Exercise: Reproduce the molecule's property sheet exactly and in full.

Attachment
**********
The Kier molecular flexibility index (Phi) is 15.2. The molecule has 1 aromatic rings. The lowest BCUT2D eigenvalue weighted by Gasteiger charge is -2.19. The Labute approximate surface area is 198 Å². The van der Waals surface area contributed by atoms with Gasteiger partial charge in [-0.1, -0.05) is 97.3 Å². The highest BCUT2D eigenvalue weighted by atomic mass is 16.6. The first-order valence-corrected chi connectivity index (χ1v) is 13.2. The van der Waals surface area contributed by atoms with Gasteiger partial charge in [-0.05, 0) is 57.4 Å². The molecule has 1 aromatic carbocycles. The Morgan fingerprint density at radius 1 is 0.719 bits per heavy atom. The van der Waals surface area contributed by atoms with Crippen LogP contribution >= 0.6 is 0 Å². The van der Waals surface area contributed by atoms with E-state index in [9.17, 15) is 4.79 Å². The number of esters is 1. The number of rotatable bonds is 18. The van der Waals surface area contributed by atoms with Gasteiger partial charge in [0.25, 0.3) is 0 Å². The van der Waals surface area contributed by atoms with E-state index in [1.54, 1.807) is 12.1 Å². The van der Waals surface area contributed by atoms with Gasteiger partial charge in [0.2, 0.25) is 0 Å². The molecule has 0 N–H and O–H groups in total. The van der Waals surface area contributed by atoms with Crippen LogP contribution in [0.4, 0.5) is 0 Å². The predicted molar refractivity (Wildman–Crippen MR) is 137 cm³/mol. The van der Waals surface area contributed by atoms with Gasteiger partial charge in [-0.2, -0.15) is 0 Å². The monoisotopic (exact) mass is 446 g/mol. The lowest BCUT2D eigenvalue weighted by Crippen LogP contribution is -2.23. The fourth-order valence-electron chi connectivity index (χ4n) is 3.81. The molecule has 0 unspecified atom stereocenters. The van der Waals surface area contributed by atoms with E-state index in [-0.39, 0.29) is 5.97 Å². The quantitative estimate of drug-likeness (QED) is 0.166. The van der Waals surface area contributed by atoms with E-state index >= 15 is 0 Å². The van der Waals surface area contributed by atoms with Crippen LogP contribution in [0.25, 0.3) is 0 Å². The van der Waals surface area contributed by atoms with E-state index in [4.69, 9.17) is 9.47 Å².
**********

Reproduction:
The Kier molecular flexibility index (Phi) is 15.2. The molecule has 1 aromatic rings. The lowest BCUT2D eigenvalue weighted by Gasteiger charge is -2.19. The Labute approximate surface area is 198 Å². The van der Waals surface area contributed by atoms with Gasteiger partial charge in [-0.1, -0.05) is 97.3 Å². The highest BCUT2D eigenvalue weighted by atomic mass is 16.6. The first-order valence-corrected chi connectivity index (χ1v) is 13.2. The van der Waals surface area contributed by atoms with Gasteiger partial charge in [-0.05, 0) is 57.4 Å². The molecule has 1 aromatic carbocycles. The Morgan fingerprint density at radius 1 is 0.719 bits per heavy atom. The van der Waals surface area contributed by atoms with Crippen LogP contribution >= 0.6 is 0 Å². The van der Waals surface area contributed by atoms with E-state index in [9.17, 15) is 4.79 Å². The number of esters is 1. The number of rotatable bonds is 18. The van der Waals surface area contributed by atoms with Gasteiger partial charge in [0.25, 0.3) is 0 Å². The van der Waals surface area contributed by atoms with E-state index in [1.54, 1.807) is 12.1 Å². The van der Waals surface area contributed by atoms with Gasteiger partial charge in [0.2, 0.25) is 0 Å². The molecule has 0 N–H and O–H groups in total. The van der Waals surface area contributed by atoms with Crippen LogP contribution in [0.4, 0.5) is 0 Å². The predicted molar refractivity (Wildman–Crippen MR) is 137 cm³/mol. The van der Waals surface area contributed by atoms with Gasteiger partial charge in [-0.2, -0.15) is 0 Å². The monoisotopic (exact) mass is 446 g/mol. The lowest BCUT2D eigenvalue weighted by Crippen LogP contribution is -2.23. The fourth-order valence-electron chi connectivity index (χ4n) is 3.81. The molecule has 0 unspecified atom stereocenters. The van der Waals surface area contributed by atoms with E-state index in [-0.39, 0.29) is 5.97 Å². The quantitative estimate of drug-likeness (QED) is 0.166. The van der Waals surface area contributed by atoms with E-state index >= 15 is 0 Å². The van der Waals surface area contributed by atoms with Crippen LogP contribution in [0.25, 0.3) is 0 Å². The van der Waals surface area contributed by atoms with E-state index in [4.69, 9.17) is 9.47 Å².